01:04:46 you want to go first, Barry? Sure.

01:04:48 I'll say this. Python is where it is today because of the people who have gotten involved over the years, right. And I talked to some folks who are like, I don't know 'C', so I can't be involved in Python development. No, that's not true. In fact, you don't even need to be a programmer necessarily to be involved in Python development. Everybody is welcome. And everybody's valued. So if you like Python get involved that might be with the PSF. It might be with the language design, whatever it is,

01:05:18 education, maybe even your favorite open source project that's not strictly under C, Python. Exactly,

01:05:24 exactly. All these things are available to anybody. There's no cost other than an internet connection, and, you know, in a browser or an editor or something like that, everybody can get involved. And I really encourage, I encourage everyone to sort of change the mindset of these are the barriers, so therefore I can't get involved to these are the opportunities that I can shine and grow and learn. And so I think it's the people it always comes down to the folks. Yeah,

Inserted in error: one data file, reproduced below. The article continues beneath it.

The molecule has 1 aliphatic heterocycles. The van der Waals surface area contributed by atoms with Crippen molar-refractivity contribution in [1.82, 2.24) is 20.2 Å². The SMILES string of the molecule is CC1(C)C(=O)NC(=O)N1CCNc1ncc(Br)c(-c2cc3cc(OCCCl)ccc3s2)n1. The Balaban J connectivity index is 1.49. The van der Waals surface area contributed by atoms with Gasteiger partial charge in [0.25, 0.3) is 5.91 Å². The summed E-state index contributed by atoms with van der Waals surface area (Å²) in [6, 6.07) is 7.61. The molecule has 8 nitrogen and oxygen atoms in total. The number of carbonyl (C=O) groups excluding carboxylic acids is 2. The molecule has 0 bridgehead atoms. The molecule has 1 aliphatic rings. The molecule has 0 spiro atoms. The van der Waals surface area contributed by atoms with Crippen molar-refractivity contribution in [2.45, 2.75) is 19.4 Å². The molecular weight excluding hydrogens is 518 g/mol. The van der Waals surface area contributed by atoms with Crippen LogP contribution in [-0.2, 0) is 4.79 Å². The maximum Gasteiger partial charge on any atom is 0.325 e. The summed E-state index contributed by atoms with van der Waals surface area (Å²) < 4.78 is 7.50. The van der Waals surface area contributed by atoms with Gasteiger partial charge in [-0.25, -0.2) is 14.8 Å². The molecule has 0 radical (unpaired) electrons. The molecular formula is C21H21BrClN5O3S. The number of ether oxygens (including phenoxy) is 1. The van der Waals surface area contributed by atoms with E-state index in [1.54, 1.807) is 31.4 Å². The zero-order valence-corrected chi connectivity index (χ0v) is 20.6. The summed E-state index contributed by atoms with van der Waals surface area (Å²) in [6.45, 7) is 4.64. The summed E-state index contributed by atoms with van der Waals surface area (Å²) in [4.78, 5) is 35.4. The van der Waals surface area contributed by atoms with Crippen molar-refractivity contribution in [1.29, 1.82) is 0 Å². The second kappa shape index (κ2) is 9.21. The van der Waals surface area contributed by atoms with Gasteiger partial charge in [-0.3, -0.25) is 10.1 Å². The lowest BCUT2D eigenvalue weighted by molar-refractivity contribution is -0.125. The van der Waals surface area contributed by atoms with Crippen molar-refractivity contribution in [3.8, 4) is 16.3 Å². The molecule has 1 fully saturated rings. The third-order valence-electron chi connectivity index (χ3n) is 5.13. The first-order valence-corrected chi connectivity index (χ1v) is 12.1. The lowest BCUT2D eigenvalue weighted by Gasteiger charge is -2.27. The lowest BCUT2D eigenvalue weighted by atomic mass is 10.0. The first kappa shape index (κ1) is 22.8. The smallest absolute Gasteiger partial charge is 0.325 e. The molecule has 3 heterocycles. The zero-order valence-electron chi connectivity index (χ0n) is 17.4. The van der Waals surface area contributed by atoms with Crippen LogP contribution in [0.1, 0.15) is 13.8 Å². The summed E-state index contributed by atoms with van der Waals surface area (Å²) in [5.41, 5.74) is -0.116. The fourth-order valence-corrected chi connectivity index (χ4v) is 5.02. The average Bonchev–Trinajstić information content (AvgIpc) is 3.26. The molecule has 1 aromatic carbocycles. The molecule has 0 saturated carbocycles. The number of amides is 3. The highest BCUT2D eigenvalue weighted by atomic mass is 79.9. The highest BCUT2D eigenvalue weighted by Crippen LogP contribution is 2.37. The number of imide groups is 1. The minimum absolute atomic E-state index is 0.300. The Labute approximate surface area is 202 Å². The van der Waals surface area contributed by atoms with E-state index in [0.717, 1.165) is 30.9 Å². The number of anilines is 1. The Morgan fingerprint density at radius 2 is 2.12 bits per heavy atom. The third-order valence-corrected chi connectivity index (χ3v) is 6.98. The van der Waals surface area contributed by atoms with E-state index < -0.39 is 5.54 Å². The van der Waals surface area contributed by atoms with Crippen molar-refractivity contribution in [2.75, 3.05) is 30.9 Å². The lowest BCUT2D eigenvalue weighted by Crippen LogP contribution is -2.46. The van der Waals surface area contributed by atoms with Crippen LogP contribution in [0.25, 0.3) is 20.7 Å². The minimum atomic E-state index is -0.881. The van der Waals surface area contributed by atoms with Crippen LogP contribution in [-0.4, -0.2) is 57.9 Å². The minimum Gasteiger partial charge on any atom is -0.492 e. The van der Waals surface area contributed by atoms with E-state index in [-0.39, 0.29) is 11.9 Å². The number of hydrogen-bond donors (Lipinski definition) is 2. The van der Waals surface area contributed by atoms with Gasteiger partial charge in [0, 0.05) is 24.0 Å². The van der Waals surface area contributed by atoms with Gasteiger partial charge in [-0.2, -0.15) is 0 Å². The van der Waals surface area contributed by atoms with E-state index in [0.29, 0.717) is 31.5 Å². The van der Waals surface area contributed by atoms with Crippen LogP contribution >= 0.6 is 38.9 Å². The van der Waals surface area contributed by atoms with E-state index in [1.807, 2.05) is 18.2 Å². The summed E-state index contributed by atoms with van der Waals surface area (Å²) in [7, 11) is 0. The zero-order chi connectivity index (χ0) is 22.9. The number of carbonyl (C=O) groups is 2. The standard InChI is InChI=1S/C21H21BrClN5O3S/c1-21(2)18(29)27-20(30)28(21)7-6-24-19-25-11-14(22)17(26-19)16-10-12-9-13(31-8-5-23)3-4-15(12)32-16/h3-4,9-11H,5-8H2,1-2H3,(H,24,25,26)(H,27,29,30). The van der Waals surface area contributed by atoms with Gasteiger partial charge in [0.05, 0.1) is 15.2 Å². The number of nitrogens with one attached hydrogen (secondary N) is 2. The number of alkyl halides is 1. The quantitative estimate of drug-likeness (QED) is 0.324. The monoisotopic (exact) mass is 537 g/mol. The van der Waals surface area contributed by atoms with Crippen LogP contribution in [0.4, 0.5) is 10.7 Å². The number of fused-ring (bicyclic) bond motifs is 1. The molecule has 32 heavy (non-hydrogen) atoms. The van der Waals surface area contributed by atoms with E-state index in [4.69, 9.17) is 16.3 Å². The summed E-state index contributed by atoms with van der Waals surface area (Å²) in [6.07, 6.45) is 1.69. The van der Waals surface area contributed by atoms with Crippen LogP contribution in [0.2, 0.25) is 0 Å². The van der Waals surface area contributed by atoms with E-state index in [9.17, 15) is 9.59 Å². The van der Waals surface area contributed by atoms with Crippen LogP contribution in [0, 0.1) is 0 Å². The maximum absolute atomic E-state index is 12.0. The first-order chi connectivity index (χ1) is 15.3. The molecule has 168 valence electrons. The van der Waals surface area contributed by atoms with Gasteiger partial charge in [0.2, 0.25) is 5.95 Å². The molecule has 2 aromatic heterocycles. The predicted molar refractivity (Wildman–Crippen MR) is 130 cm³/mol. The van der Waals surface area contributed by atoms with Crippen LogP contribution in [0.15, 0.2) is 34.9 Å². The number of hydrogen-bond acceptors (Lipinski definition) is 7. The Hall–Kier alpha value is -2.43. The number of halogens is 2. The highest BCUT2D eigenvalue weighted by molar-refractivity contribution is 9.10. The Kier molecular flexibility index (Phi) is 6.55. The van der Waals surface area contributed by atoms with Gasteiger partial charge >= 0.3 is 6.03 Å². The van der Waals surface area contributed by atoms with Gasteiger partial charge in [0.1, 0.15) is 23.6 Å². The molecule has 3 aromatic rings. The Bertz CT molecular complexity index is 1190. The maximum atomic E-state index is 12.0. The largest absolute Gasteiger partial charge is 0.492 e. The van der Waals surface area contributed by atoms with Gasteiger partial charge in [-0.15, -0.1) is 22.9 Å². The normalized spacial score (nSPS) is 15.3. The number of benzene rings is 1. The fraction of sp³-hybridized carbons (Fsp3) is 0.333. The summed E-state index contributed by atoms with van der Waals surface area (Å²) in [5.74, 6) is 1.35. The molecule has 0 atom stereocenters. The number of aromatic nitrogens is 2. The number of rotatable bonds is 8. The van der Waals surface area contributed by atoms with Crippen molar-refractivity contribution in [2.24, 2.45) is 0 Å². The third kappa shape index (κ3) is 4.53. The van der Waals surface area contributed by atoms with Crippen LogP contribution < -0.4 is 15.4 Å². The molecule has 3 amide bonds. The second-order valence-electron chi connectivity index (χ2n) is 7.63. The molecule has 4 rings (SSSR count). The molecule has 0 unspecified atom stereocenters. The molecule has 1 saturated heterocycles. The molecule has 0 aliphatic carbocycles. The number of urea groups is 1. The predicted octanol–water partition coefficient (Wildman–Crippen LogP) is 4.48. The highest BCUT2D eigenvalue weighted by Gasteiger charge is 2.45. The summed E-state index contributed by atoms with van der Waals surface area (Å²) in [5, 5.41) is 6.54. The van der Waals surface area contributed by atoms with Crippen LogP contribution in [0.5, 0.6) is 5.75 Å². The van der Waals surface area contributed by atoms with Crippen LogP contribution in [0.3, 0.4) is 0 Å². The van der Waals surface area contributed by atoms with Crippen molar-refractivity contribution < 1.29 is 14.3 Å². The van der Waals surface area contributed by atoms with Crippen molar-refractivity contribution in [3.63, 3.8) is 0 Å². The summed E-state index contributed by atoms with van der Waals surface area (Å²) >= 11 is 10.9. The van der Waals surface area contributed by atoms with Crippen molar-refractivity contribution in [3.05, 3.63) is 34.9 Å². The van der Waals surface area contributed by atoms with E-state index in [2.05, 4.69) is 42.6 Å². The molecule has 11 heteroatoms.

01:05:54 yeah, that's a great sentiment,

01:05:55 oh, maybe in a similar vein, thinking about 1994 and driving back from girls across practice to come and be on the show. I was thinking about most people in their lives, they'll have something they're really passionate about. But then a decade passes in their life changes, and they have kids or something. And then they got to buy like a red convertible. So they change over to something else. And then their kids move out of the house and their passion changes to something else. So during these decades of their lives, they really latch on to something, believe deeply in it. It's part of their identity. But then they move on. And I think about for burying me in, I get to be on the show with the fluffle. And it's wonderful, friendly language, Uncle for life. That's a good story, too. And I've gone through those three decades. And still, if I was to self assess who I am, what's my identity? Who's my tribe? It's Python on the web. It's still the thing I believe in is how lucky am I? I mean, that's just graceful way to have the years go by.